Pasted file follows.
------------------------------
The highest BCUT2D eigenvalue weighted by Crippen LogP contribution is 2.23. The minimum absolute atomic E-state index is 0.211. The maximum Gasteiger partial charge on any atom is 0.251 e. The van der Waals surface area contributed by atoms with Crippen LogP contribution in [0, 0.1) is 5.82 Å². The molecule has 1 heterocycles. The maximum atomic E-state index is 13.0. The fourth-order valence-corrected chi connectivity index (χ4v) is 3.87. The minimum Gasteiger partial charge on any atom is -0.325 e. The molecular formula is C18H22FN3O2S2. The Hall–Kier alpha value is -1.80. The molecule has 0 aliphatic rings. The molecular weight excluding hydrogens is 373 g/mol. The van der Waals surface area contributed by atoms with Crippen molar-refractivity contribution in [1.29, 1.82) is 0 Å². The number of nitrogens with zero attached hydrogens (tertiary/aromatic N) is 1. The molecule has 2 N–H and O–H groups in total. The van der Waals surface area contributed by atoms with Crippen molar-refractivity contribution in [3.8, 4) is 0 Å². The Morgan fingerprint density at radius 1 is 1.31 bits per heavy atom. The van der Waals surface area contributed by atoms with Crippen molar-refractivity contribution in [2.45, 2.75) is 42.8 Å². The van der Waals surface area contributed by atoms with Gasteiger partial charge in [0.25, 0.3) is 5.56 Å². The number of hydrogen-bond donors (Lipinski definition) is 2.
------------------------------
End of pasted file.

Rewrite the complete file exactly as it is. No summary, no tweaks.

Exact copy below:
The highest BCUT2D eigenvalue weighted by Crippen LogP contribution is 2.23. The minimum absolute atomic E-state index is 0.211. The maximum Gasteiger partial charge on any atom is 0.251 e. The van der Waals surface area contributed by atoms with Crippen LogP contribution in [0, 0.1) is 5.82 Å². The molecule has 1 heterocycles. The maximum atomic E-state index is 13.0. The fourth-order valence-corrected chi connectivity index (χ4v) is 3.87. The minimum Gasteiger partial charge on any atom is -0.325 e. The molecular formula is C18H22FN3O2S2. The Hall–Kier alpha value is -1.80. The molecule has 0 aliphatic rings. The molecular weight excluding hydrogens is 373 g/mol. The van der Waals surface area contributed by atoms with Crippen molar-refractivity contribution in [1.29, 1.82) is 0 Å². The number of nitrogens with zero attached hydrogens (tertiary/aromatic N) is 1. The molecule has 2 N–H and O–H groups in total. The van der Waals surface area contributed by atoms with Crippen molar-refractivity contribution in [3.8, 4) is 0 Å². The Morgan fingerprint density at radius 1 is 1.31 bits per heavy atom. The van der Waals surface area contributed by atoms with Crippen molar-refractivity contribution in [2.45, 2.75) is 42.8 Å². The van der Waals surface area contributed by atoms with Gasteiger partial charge in [0.25, 0.3) is 5.56 Å². The number of hydrogen-bond donors (Lipinski definition) is 2.